*arXiv:2012.11857 [Cs, Math, Stat]*, December.

*Computer Methods in Applied Mechanics and Engineering*345 (March): 75–99.

*Proceedings of the National Academy of Sciences*115 (34): 8505–10.

*arXiv:2012.07938 [Physics]*, December.

*Frontiers in Applied Mathematics and Statistics*7.

*NeurIPS Workshop*.

*ICLR*, 5.

*ACM Transactions on Graphics*38 (6): 1–16.

*arXiv:2112.05309 [Cs]*, December.

*Networks & Heterogeneous Media*15 (2): 247.

*The Journal of Machine Learning Research*17 (1): 613–66.

*Nature Reviews Physics*3 (6): 422–40.

*arXiv:2001.08055 [Physics, Stat]*, January.

*arXiv:1912.00873 [Physics, Stat]*, November.

*arXiv:1912.07443 [Physics, Stat]*, December.

*Machine Learning and the Physical Sciences Workshop at the 33rd Conference on Neural Information Processing Systems (NeurIPS)*, 7.

*Proceedings of the National Academy of Sciences*118 (21).

*arXiv:1801.07337 [Physics]*, March.

*arXiv:2107.07562 [Cs, Math]*, July.

*arXiv:2108.08481 [Cs, Math]*.

*Advances in Neural Information Processing Systems*, 34:26548–60. Curran Associates, Inc.

*IEEE Transactions on Neural Networks*9 (5): 987–1000.

*arXiv:2010.08895 [Cs, Math]*, October.

*Advances in Neural Information Processing Systems*. Vol. 33.

*Canadian Journal of Statistics*35 (4): 597–606.

*International Conference on Learning Representations*.

*Journal of the American Statistical Association*0 (0): 1–18.

*Proceedings of the 35th International Conference on Machine Learning*, 3208–16. PMLR.

*arXiv:1910.03193 [Cs, Stat]*, April.

*SIAM Review*63 (1): 208–28.

*Journal of Computational Physics*438 (August): 110361.

*Journal of Open Source Software*4 (38): 1292.

*arXiv:2111.09880 [Physics]*, November.

*Probabilistic Engineering Mechanics*57 (July): 14–25.

*The Art of Differentiating Computer Programs: An Introduction to Algorithmic Differentiation*. Society for Industrial and Applied Mathematics.

*Reliability Engineering & System Safety*106 (October): 179–90.

*SIAM Journal on Scientific Computing*38 (4): B521–38.

*Proceedings of the Royal Society A: Mathematical, Physical and Engineering Sciences*471 (2179): 20150018.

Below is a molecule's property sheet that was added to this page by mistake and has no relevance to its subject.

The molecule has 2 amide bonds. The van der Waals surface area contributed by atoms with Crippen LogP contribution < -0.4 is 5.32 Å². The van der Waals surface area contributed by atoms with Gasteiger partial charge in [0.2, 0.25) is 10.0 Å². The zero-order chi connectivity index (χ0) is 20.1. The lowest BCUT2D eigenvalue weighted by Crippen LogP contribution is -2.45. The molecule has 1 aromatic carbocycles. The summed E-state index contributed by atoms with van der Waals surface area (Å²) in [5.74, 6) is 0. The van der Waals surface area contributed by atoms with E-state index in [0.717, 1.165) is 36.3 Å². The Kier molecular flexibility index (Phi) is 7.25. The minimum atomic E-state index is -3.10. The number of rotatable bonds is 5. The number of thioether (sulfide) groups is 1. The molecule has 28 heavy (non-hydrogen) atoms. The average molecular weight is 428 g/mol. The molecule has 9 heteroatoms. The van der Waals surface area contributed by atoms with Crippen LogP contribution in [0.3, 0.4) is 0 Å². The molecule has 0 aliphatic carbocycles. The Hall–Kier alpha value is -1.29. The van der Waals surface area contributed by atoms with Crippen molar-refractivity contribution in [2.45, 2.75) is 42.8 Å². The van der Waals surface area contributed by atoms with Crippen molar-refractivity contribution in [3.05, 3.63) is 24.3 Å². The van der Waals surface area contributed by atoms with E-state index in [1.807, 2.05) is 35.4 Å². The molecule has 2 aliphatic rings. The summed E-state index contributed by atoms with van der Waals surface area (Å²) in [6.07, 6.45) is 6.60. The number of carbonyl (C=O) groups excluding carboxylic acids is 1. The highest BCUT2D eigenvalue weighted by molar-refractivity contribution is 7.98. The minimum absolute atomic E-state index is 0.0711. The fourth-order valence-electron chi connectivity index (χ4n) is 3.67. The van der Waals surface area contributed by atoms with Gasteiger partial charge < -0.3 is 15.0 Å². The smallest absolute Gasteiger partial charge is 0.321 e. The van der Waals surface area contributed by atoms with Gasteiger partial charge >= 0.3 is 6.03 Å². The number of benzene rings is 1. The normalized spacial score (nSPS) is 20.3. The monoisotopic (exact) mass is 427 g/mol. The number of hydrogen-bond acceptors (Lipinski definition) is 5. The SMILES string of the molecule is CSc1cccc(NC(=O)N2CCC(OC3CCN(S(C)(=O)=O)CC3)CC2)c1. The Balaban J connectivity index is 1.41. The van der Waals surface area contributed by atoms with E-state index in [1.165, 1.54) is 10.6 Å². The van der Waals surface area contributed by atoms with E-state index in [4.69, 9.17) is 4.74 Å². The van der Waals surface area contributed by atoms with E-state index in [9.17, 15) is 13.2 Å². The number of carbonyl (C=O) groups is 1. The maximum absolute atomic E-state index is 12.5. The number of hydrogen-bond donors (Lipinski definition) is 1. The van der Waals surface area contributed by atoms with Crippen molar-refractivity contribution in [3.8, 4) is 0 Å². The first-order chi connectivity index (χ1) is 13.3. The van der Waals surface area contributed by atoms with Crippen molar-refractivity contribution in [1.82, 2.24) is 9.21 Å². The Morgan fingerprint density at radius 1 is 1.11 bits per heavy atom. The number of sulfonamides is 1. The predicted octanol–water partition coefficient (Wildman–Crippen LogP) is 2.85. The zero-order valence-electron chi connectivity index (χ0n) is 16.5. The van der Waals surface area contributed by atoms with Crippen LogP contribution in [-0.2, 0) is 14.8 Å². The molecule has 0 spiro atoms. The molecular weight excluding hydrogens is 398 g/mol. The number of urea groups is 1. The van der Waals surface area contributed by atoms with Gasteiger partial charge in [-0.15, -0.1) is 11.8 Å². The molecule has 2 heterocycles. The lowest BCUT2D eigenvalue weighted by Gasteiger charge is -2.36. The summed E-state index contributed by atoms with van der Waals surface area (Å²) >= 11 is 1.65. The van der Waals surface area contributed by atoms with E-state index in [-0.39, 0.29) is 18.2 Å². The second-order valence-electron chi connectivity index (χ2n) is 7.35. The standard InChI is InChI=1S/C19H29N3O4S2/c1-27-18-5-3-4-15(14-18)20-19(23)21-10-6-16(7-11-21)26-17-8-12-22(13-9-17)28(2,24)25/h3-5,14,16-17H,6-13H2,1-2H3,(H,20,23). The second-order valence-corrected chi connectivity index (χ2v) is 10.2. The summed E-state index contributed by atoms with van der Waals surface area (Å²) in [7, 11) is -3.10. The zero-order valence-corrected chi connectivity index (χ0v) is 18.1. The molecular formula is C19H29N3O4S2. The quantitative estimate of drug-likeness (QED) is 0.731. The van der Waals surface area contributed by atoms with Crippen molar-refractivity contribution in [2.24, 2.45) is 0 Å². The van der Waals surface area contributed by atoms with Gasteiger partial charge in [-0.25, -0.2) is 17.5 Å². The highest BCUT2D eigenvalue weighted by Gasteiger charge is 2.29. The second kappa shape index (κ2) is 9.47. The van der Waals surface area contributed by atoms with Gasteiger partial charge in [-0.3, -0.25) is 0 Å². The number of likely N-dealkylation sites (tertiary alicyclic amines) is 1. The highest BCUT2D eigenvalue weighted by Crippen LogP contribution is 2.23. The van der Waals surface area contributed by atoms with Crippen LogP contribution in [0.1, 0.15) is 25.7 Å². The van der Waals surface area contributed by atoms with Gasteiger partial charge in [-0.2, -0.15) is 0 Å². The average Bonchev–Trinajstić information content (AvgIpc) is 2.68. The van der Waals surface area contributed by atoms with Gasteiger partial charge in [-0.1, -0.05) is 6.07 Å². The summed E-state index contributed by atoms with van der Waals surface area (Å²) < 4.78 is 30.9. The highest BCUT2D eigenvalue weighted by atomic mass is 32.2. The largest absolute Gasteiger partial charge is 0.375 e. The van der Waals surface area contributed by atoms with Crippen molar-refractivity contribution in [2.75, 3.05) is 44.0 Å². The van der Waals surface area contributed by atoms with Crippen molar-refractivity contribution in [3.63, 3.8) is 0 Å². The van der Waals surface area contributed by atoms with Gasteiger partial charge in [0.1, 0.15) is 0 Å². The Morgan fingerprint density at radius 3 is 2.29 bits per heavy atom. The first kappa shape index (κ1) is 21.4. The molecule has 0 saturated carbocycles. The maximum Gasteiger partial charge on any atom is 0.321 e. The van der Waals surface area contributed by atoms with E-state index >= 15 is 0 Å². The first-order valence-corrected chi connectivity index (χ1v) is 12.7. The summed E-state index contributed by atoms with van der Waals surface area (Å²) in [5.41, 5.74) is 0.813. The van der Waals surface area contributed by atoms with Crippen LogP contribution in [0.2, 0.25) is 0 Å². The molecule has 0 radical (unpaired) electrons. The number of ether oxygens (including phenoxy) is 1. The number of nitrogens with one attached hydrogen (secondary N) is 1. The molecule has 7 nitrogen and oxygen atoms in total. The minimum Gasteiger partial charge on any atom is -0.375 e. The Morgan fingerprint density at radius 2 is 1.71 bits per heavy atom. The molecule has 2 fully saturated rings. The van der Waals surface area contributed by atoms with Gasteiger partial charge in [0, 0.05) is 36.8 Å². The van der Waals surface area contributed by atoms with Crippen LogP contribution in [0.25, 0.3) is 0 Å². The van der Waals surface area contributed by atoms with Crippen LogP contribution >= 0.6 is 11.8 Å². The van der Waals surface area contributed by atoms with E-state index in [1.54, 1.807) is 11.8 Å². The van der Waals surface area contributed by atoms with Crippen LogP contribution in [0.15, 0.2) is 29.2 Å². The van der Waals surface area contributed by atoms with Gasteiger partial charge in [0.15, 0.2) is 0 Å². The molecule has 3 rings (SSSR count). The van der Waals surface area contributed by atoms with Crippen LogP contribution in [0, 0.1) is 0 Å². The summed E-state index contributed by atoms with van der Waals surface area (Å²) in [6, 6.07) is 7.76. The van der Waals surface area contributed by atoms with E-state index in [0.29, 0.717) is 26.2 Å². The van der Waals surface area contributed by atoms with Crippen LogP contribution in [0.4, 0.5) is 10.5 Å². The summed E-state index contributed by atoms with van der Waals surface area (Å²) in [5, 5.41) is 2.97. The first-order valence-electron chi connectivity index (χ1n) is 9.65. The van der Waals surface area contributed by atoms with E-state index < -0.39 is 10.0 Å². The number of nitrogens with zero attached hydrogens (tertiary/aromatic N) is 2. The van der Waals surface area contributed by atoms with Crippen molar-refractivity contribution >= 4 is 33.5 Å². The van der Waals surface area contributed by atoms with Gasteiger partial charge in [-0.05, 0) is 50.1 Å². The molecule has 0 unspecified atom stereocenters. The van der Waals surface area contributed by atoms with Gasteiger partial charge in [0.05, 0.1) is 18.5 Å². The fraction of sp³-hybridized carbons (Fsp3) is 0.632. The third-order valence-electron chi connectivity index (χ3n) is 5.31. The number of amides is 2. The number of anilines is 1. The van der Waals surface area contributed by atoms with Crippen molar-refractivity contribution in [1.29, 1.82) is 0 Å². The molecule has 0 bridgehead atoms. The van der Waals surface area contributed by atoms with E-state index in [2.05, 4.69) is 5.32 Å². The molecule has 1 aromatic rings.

*Physica D: Nonlinear Phenomena*406 (May): 132401.

*MIT Web Domain*, 6.

*Journal of Computational Physics*378 (February): 686–707.

*arXiv:2109.07573 [Physics]*, September.

*Environmental Modelling & Software*144 (October): 105159.

*Machine Learning and the Physical Sciences Workshop at the 33rd Conference on Neural Information Processing Systems (NeurIPS)*, 6.

*Scientific Reports*12 (1): 7557.

*Advances in Neural Information Processing Systems*. Vol. 33.

*NeurIPS*, 5.

*arXiv:2203.10131 [Physics]*, March.

*Third Workshop on Machine Learning and the Physical Sciences (NeurIPS 2020)*.

*Journal of Statistical Software*63 (14).

*Journal of the Royal Statistical Society: Series B (Statistical Methodology)*77 (1): 3–33.

*Journal of Computational Physics*375 (December): 1339–64.

*Statistics and Computing*30 (2): 419–46.

*IEEE Transactions on Pattern Analysis and Machine Intelligence*42 (8): 1968–80.

*arXiv:2006.15641 [Cs, Stat]*, June.

*Physics-Based Deep Learning*. WWW.

*arXiv:2007.00016 [Physics]*, January.

*Array*13 (March): 100110.

*arXiv:1701.07989 [Math]*, April.

*Proceedings of the 26th ACM SIGKDD International Conference on Knowledge Discovery & Data Mining*, 1457–66. KDD ’20. New York, NY, USA: Association for Computing Machinery.

*Advances in Water Resources*163 (May): 104180.

*arXiv:2011.11955 [Cs, Math]*.

*Journal of Computational Physics*425 (January): 109913.

*SIAM Journal on Scientific Computing*42 (1): A292–317.

*Geoscientific Model Development Discussions*, July, 1–51.

*Journal of Computational Physics*411 (June): 109409.

*SIAM Journal on Scientific Computing*42 (2): A639–65.

*Journal of Computational Physics*397 (November): 108850.

*International Conference on Machine Learning*, 27060–74. PMLR.

## 1 comment

## Jack